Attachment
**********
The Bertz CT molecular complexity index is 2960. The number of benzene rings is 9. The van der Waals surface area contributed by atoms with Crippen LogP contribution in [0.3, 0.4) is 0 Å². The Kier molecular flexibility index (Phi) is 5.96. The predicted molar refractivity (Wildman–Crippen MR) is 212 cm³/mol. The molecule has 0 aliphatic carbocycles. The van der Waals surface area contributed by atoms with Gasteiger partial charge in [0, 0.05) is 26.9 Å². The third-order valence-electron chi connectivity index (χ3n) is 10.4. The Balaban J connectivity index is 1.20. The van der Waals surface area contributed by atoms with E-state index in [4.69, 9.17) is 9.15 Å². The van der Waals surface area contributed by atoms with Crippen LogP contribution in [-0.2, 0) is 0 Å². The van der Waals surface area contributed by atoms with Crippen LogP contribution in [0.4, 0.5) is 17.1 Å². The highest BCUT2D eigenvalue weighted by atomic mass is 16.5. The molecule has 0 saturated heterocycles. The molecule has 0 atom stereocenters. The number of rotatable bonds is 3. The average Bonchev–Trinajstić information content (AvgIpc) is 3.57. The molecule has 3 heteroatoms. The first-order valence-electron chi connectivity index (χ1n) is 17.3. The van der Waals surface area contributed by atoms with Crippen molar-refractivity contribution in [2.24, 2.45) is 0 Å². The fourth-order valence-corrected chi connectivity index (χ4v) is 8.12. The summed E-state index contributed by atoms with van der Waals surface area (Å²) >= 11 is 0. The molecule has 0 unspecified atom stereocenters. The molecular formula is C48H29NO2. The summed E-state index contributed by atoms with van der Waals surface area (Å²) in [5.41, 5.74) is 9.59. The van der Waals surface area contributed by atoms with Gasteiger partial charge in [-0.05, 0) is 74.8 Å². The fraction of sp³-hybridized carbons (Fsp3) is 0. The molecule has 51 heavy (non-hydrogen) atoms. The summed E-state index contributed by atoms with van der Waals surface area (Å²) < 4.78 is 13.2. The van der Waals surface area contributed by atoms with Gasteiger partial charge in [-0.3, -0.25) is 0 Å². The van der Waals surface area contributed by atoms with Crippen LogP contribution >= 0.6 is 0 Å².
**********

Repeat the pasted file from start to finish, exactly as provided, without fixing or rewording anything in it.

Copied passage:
The Bertz CT molecular complexity index is 2960. The number of benzene rings is 9. The van der Waals surface area contributed by atoms with Crippen LogP contribution in [0.3, 0.4) is 0 Å². The Kier molecular flexibility index (Phi) is 5.96. The predicted molar refractivity (Wildman–Crippen MR) is 212 cm³/mol. The molecule has 0 aliphatic carbocycles. The van der Waals surface area contributed by atoms with Gasteiger partial charge in [0, 0.05) is 26.9 Å². The third-order valence-electron chi connectivity index (χ3n) is 10.4. The Balaban J connectivity index is 1.20. The van der Waals surface area contributed by atoms with E-state index in [4.69, 9.17) is 9.15 Å². The van der Waals surface area contributed by atoms with Crippen LogP contribution in [-0.2, 0) is 0 Å². The van der Waals surface area contributed by atoms with Crippen LogP contribution in [0.4, 0.5) is 17.1 Å². The highest BCUT2D eigenvalue weighted by atomic mass is 16.5. The molecule has 0 saturated heterocycles. The molecule has 0 atom stereocenters. The number of rotatable bonds is 3. The average Bonchev–Trinajstić information content (AvgIpc) is 3.57. The molecule has 3 heteroatoms. The first-order valence-electron chi connectivity index (χ1n) is 17.3. The van der Waals surface area contributed by atoms with Crippen molar-refractivity contribution in [2.24, 2.45) is 0 Å². The fourth-order valence-corrected chi connectivity index (χ4v) is 8.12. The summed E-state index contributed by atoms with van der Waals surface area (Å²) >= 11 is 0. The molecule has 0 unspecified atom stereocenters. The molecular formula is C48H29NO2. The summed E-state index contributed by atoms with van der Waals surface area (Å²) in [5.41, 5.74) is 9.59. The van der Waals surface area contributed by atoms with Gasteiger partial charge in [-0.05, 0) is 74.8 Å². The fraction of sp³-hybridized carbons (Fsp3) is 0. The molecule has 51 heavy (non-hydrogen) atoms. The summed E-state index contributed by atoms with van der Waals surface area (Å²) < 4.78 is 13.2. The van der Waals surface area contributed by atoms with Gasteiger partial charge in [-0.3, -0.25) is 0 Å². The van der Waals surface area contributed by atoms with Crippen LogP contribution >= 0.6 is 0 Å².